A year after that I was all set to go to oxford to study English literature and become prime minister after founding my own political party after being a solicitor. Oh how naive I was!!

I did a year, hated it, packed it all in and became a mum. Went to work in a part time job. Then later went on to become a senior marketing manager. Then became a mum again and packed it all in again and now stay at home very happily!

Life is ever changing. Smile and nod and let dc find their own way.

I was very very academic. I just didn't enjoy the life it brought. Everyone is different.

harryhausen Tue 20-Nov-12 10:06:11

Now I think I sound like a bit of a knob. I shouldn't have described myself as VERY bright!
I'm no Stephen Hawking.grin

NightLark Tue 20-Nov-12 10:11:28

I also love the quote.

As an academic type myself, I think academic ability is a very over rated factor in job / career success. And in the end you just want your DC to be happy.

As you move on, you are gradually filtered into more and more selective groups. No matter how great you were at school, as an undergraduate, as a PhD student and so on, sooner or later you find a level where you are just one of the herd. Then is when you need to love what you do.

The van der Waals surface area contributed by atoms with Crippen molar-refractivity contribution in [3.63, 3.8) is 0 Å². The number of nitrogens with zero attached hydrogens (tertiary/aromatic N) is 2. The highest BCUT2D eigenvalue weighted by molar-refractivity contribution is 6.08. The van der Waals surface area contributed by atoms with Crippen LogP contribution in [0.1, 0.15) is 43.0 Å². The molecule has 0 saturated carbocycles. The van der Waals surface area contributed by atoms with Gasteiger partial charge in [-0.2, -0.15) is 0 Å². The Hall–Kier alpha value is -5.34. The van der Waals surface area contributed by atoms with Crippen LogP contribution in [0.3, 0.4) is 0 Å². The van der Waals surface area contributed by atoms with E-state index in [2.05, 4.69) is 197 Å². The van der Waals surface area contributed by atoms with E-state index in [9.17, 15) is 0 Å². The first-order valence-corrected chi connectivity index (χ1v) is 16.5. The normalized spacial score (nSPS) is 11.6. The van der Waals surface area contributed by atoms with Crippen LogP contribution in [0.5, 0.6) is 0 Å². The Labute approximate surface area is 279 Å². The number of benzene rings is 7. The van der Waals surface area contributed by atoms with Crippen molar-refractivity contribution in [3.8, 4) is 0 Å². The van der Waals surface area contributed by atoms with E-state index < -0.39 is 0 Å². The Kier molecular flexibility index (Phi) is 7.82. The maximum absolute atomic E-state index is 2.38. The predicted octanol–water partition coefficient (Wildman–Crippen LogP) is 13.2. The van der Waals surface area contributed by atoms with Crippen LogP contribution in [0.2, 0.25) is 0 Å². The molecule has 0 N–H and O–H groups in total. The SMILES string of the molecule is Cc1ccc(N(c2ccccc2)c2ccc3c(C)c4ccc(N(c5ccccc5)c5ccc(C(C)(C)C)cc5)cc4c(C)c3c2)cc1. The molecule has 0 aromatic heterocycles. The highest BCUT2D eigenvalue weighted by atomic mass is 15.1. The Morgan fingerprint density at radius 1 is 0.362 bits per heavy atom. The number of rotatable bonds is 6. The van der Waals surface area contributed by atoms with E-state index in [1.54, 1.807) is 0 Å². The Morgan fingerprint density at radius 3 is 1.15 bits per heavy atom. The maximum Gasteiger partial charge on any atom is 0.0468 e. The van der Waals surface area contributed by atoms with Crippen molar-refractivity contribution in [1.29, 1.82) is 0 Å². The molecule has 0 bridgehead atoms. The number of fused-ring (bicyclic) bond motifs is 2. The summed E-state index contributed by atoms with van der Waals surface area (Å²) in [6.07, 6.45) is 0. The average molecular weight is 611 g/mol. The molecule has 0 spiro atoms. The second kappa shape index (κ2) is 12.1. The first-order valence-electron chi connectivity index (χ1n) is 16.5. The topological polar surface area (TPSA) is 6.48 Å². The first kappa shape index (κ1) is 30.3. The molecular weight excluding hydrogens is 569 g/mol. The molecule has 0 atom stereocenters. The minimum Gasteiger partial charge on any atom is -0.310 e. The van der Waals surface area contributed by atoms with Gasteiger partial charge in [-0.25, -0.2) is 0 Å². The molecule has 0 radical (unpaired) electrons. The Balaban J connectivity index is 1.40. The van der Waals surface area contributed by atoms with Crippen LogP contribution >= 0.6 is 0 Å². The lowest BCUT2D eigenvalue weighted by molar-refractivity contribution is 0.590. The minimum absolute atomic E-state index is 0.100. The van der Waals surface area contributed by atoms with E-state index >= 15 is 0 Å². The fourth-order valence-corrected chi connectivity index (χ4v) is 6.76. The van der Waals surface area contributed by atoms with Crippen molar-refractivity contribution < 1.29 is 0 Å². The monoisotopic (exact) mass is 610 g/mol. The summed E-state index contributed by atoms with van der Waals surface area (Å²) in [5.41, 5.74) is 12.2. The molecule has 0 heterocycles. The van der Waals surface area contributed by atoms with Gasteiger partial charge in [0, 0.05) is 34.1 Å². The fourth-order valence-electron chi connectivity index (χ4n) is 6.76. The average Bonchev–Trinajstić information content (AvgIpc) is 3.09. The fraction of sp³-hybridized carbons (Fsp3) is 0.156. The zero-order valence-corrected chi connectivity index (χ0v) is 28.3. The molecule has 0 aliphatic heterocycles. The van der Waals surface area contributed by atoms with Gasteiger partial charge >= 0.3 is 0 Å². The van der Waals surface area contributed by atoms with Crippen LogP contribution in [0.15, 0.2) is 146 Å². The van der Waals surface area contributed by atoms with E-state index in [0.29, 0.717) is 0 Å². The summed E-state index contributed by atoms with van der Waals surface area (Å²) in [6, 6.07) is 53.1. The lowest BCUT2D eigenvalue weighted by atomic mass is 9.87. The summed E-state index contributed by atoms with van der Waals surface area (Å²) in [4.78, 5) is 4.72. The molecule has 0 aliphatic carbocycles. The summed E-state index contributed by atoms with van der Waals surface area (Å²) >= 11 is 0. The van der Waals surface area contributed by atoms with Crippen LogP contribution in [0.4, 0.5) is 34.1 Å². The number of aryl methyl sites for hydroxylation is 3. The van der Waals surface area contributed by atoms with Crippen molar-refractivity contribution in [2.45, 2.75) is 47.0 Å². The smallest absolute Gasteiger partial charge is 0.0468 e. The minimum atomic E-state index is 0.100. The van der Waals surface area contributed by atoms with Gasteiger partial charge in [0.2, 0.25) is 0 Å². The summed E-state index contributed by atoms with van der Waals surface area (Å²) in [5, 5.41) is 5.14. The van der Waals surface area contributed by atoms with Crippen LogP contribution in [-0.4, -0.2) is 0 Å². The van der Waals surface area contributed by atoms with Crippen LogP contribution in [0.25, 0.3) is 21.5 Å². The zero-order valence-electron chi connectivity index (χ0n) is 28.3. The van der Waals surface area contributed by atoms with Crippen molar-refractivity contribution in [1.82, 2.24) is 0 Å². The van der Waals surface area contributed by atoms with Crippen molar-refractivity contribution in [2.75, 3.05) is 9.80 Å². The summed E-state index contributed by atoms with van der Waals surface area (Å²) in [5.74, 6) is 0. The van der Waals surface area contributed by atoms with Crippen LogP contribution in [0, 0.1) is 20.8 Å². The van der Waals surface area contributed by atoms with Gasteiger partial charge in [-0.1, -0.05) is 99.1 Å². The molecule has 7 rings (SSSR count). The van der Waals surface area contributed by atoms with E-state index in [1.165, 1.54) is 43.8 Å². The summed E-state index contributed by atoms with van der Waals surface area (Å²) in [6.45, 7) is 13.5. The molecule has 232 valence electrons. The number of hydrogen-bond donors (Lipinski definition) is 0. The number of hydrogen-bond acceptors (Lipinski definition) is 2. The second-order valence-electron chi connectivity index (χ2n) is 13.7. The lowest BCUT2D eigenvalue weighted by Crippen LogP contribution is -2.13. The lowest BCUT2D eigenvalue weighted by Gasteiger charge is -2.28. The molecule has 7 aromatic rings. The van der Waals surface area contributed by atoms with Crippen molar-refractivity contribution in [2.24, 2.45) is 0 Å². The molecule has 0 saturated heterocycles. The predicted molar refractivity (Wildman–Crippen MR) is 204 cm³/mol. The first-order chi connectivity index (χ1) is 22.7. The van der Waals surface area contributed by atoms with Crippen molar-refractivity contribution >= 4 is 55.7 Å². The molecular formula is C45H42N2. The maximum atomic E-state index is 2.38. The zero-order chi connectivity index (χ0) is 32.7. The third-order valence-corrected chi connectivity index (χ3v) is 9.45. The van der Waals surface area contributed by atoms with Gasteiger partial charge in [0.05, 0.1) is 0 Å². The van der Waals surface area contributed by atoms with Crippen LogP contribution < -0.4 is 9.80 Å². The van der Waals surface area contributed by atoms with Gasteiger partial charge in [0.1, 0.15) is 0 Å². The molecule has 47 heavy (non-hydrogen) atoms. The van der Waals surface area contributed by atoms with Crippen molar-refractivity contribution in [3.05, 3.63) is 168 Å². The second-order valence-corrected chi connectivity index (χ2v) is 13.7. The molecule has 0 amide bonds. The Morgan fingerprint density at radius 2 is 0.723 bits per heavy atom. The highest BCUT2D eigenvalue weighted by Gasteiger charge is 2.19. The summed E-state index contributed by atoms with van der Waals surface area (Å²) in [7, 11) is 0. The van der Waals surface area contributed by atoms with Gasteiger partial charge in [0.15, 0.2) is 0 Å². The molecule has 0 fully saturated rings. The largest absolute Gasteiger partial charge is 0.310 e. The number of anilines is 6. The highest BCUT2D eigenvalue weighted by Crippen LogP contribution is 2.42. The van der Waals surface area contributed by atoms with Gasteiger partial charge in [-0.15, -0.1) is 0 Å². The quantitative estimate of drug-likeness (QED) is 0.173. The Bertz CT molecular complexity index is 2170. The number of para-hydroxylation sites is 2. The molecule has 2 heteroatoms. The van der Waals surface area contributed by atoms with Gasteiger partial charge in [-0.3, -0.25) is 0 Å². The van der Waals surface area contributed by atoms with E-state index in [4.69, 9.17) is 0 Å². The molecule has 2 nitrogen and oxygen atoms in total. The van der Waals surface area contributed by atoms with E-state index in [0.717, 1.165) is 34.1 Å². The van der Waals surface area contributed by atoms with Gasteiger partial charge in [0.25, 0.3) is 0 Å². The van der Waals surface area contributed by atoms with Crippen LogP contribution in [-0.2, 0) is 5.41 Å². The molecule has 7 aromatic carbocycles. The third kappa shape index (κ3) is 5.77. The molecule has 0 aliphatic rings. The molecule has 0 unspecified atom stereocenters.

IMO, ability gives you choices, not a clear route to success.

I consider myself lucky to be in a position of choosing a job based on what I will enjoy and, in my case, it is likely to be an academic one. But it has taken me until I'm over 40 to come to that realisation (and leaving behind a vastly better paying career!)

Jingleflobba Tue 20-Nov-12 10:12:04

Funnily enough DS is 12 and wants to go into graphic design and I had no idea whatsoever about what it entails. Found a good link in the independant about it here:
OP I really do think you are being U but you know that. There is nothing wrong with wanting the best for your child, it's what we all want isn't it? Just let him/her get on with it. Fwiw, at 14 I wanted to either join the army or be a teacher. I did neither of these, I'm mostly a SAHM looking to do an OU course in English Lit at some point in the future.

Mrsjay Tue 20-Nov-12 10:13:14

Now I think I sound like a bit of a knob. I shouldn't have described myself as VERY bright!
I'm no Stephen Hawking

you don't sound like a knob at all grin nothing wrong in recognising you were academic well done for following your passion I wish I had I was at the other end of the scale parents didn't have very high expectations of me